Like I said in the other post, once that double standard is gone the government makes a surprising amount of sense in all its actions, but you also realize there’s no hope of making it ‘work,’ because it’s already working the exact way it’s supposed to.

  6. It’s sad but true. The government is merely the most successful mafia, and that’s it. Think about a standard protection racket. Guy opens a store, some nicely dressed people come by and explain to him he should seriously consider donating some money to the Community Improvement Fund or his windows might get broken. Of course, we all know as does he, that the people who will break his windows work for the same ’employer’ as the people asking for the ‘donation.’ The people who are a ‘threat’ are simply another arm of the organization supposedly ‘protecting’ him, and when out of sight they get together for drinks and laugh at the schmucks who pay.

    So now, say you have some incredibly pro conservative cause group in an area. The Democratic candidate says to his constituents, “You’d better vote for me, send me money, or otherwise support me, otherwise that group of people is going to take away your rights!” And his constituents do just that. But then, stop and think for a moment; what could that group actually do without a corresponding Republican representative? Nothing. Without the force of law they’d have to CONVINCE everyone to let them take something from you. So what the Democrat is really saying is, “You’d better give me money or, when this other guy who I work with, and who gets paid by the same organization as me, tries to change the law to your detriment, I won’t stand in the way, or I’ll sell off your rights on the cheap to him for something else some of my more generous donators want.” So, it’s the EXACT same game the mafia plays, and every player in all political parties plays it. They’re ALL ‘recommending’ you ‘donate’ to the Community Improvement Fund or your windows might get broken.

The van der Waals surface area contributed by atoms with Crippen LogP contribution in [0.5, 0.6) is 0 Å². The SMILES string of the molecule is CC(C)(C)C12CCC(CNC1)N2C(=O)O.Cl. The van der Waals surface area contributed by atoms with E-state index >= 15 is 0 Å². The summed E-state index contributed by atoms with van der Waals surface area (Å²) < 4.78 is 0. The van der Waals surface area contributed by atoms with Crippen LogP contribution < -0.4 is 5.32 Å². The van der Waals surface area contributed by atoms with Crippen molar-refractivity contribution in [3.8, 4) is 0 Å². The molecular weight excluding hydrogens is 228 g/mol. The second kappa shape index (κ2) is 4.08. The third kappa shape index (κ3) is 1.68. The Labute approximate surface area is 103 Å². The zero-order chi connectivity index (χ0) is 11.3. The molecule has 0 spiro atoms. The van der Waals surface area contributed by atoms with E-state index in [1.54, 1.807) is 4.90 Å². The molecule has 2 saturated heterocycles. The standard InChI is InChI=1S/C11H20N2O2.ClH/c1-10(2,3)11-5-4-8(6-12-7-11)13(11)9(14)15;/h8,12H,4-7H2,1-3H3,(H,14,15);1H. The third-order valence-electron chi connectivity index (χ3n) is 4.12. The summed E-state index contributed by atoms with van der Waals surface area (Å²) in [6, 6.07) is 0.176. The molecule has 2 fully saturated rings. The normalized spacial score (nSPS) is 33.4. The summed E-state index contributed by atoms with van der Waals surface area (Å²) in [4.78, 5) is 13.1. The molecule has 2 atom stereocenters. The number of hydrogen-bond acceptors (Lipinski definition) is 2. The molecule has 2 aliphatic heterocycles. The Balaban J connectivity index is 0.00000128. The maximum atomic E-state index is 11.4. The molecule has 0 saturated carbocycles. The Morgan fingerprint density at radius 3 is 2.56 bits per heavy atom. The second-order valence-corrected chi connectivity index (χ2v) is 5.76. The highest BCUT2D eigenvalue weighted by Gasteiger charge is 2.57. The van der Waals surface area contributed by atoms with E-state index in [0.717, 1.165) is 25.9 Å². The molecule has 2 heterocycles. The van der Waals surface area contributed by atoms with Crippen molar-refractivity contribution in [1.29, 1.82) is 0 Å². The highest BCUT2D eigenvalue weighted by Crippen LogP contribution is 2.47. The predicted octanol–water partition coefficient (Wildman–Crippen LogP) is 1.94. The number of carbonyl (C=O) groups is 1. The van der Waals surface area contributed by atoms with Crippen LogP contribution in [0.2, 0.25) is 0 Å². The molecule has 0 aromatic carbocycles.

Just like the mafia, they have their own very real in-fighting and disagreements, but they definitely all agree you’re the one who pays, and they are the ones who receive, and all the threats they conjure up to scare you into ‘donating’ would be almost entirely toothless threats without them. No one would be breaking your windows. There might be people who don’t like your windows and who want to break them, but then they’d have to explain to everyone else why they had a right to do so, and then convince them that they wouldn’t do it to anyone else, because behaving like an asshole carries a heavy cost in a free society, but the essence of politics is to make behaving like an asshole not only costless, but profitable.

    There is no difference between the government and the mafia. Once you realize that, the source of all the problems of society and the possible solutions start to narrow down pretty quick.

  7. This is an excellent video explaining a lot of the problem, and citing a lot of the same causes I did about money in politics. It’s quite a strong indictment of our whole system…and statistically sound from what I can see.

    • I like the succinct way the video explains the system, but it seems to lump all special interests, unions, trade associations, and billionaires together as if they’re all part of the problem. They’re not all the same. The issue is that the ones that could do the most common good don’t have as much influence as the ones who perpetuate the status quo.

      For example, being a billionaire isn’t inherently bad — it’s what that billionaire does with his or her power and money that counts.

      • The premise of the study was if Congress cares what the public thinks at large. I think they concentrated it well. If you going to get money out of politics, it has to almost all of it. Organizational money. Maybe if all the money that was allowed was from individual contributions, they would listen to public sentiment. Kick out the big PACs and corporations…and the small teachers union, or what have you, still becomes the biggest voice in the room. I agree that not all organizations are equal…but to the politicians, given their record…the only differentiator is how much cash you are willing to but influence with compared to whomever you disagree with. Still corruption in my book.